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Individuals who have experienced sexual violence in any form, no matter what age the assault occurred, are sadly often left with trying to cope and make sense of what happened. The trauma forever changes the person, and each person is different in how they process the traumatic event. There are multitudes of ways individuals might cope. The pain often becomes too great to bear, and for some, this might lead to struggling with addiction. In many cases, it doesn’t take much for a person to become addicted. One taste, one drink, a smell, or a picture (just to name a few) is all it could take for a person to become “hooked.” This new experience produces a good feeling leading to wanting more. The more one does something; it becomes easy to be addicted to it. The word addict is scary enough but when the addict is you, it suddenly becomes more real. I am an addict. I am addicted to food as a result from all the abuse I suffered through.

My whole life has been based around food. I used food as protection and as a mask to hide behind. I thought by eating more, it would be a cover to what was happening to me. I couldn’t control the abuse, but I could control what I put in my mouth. I thought if I ate more then I would be left alone. My feelings didn’t matter. I didn’t matter. But food did. Food became my best friend. I gained weight, but that didn’t change or stop the abuse. I ate more and more to stuff away what I was feeling and try to forget.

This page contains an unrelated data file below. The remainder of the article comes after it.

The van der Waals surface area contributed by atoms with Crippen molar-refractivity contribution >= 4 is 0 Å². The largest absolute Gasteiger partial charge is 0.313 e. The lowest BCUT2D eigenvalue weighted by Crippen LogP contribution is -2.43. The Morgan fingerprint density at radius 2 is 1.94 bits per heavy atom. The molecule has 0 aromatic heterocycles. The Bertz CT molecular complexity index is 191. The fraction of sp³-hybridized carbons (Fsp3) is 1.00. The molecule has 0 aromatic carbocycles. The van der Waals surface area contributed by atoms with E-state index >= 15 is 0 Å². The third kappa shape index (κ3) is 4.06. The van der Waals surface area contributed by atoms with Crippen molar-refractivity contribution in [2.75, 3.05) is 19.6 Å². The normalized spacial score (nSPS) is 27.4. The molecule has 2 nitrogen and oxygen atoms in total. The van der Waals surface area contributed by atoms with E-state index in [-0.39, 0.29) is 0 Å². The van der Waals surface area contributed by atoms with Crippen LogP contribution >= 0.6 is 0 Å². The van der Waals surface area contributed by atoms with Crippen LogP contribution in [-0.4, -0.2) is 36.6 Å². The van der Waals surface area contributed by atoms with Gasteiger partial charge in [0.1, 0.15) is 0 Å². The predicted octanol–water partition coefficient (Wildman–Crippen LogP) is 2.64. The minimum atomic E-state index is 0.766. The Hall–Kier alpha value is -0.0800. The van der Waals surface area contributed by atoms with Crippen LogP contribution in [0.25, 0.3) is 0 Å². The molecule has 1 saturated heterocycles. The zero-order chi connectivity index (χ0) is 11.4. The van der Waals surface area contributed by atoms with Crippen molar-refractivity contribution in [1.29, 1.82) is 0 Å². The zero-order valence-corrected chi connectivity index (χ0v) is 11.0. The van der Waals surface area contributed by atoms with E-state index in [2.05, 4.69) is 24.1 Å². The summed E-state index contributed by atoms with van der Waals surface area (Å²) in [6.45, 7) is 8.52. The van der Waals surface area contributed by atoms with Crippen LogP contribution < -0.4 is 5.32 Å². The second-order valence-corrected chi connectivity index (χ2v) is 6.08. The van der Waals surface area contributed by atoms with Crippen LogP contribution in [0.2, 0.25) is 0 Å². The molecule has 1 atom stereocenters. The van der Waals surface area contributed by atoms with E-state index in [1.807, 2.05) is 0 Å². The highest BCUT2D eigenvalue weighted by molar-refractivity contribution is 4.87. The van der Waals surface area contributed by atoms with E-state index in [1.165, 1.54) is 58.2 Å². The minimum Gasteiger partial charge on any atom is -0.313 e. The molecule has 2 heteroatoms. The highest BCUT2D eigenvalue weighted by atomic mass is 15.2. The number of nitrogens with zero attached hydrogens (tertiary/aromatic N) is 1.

My life changed and my whole entire world was turned upside down when I graduated high school and left for college. I was suddenly placed in unfamiliar territory. I no longer had the same access to food all the time. I had to purchase a meal plan. I had to walk from the dorms to the college for meals. I went from eating as an obsession to hardly eating at all. This led to another problem. I was starving myself, and I was using walking as my new fixation. I lost almost 80 in less than 2 months.

This “hidden” addiction I have has been just as harmful as the effects from alcohol, drugs, or any other addiction. I know I can stop this if I want…or can I? Today, I still struggle with my addiction. I will sometimes emotionally eat or not eat at all. I also realize that only I can change old habits. I began a journey to self-wholeness. I am trying to change the way I view myself. I tell myself I am worth it, and I do matter. I decided to use mindfulness to help me overcome. I ask myself before I eat, “am I eating because I am hungry? Or am I eating to hide or stuff feelings?” The mindfulness has helped slow down my consumption of food, as well as when and how much I eat. The battle is ongoing. Healing takes time. I am happy to say that my emotional eating addiction is slowing down. While it is still there, I no longer feel the desire to use food as a shield. And that’s progress.

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1 comment

  1. walkeret

    Thank you, it was important for me to know about this.